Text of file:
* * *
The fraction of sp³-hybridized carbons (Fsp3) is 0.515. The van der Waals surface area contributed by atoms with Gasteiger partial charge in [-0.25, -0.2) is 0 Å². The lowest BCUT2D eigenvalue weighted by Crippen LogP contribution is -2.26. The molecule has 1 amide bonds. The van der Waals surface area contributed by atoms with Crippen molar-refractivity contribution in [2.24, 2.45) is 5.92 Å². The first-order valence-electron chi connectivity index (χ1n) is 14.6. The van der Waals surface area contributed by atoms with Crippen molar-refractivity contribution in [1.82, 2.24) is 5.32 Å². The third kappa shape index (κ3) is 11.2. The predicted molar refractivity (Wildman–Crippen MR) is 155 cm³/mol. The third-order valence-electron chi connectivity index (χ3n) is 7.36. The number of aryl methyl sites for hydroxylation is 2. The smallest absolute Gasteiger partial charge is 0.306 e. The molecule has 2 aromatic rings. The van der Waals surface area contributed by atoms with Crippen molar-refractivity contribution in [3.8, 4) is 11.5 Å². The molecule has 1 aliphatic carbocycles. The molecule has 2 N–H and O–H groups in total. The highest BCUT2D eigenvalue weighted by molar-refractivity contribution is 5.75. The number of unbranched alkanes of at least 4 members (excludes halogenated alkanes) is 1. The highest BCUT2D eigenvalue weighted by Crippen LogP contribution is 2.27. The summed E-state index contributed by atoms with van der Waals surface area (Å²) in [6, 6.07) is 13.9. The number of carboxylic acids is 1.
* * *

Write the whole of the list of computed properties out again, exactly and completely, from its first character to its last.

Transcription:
The fraction of sp³-hybridized carbons (Fsp3) is 0.515. The van der Waals surface area contributed by atoms with Gasteiger partial charge in [-0.25, -0.2) is 0 Å². The lowest BCUT2D eigenvalue weighted by Crippen LogP contribution is -2.26. The molecule has 1 amide bonds. The van der Waals surface area contributed by atoms with Crippen molar-refractivity contribution in [2.24, 2.45) is 5.92 Å². The first-order valence-electron chi connectivity index (χ1n) is 14.6. The van der Waals surface area contributed by atoms with Crippen molar-refractivity contribution in [1.82, 2.24) is 5.32 Å². The third kappa shape index (κ3) is 11.2. The predicted molar refractivity (Wildman–Crippen MR) is 155 cm³/mol. The third-order valence-electron chi connectivity index (χ3n) is 7.36. The number of aryl methyl sites for hydroxylation is 2. The smallest absolute Gasteiger partial charge is 0.306 e. The molecule has 2 aromatic rings. The van der Waals surface area contributed by atoms with Crippen molar-refractivity contribution in [3.8, 4) is 11.5 Å². The molecule has 1 aliphatic carbocycles. The molecule has 2 N–H and O–H groups in total. The highest BCUT2D eigenvalue weighted by molar-refractivity contribution is 5.75. The number of unbranched alkanes of at least 4 members (excludes halogenated alkanes) is 1. The highest BCUT2D eigenvalue weighted by Crippen LogP contribution is 2.27. The summed E-state index contributed by atoms with van der Waals surface area (Å²) in [6, 6.07) is 13.9. The number of carboxylic acids is 1.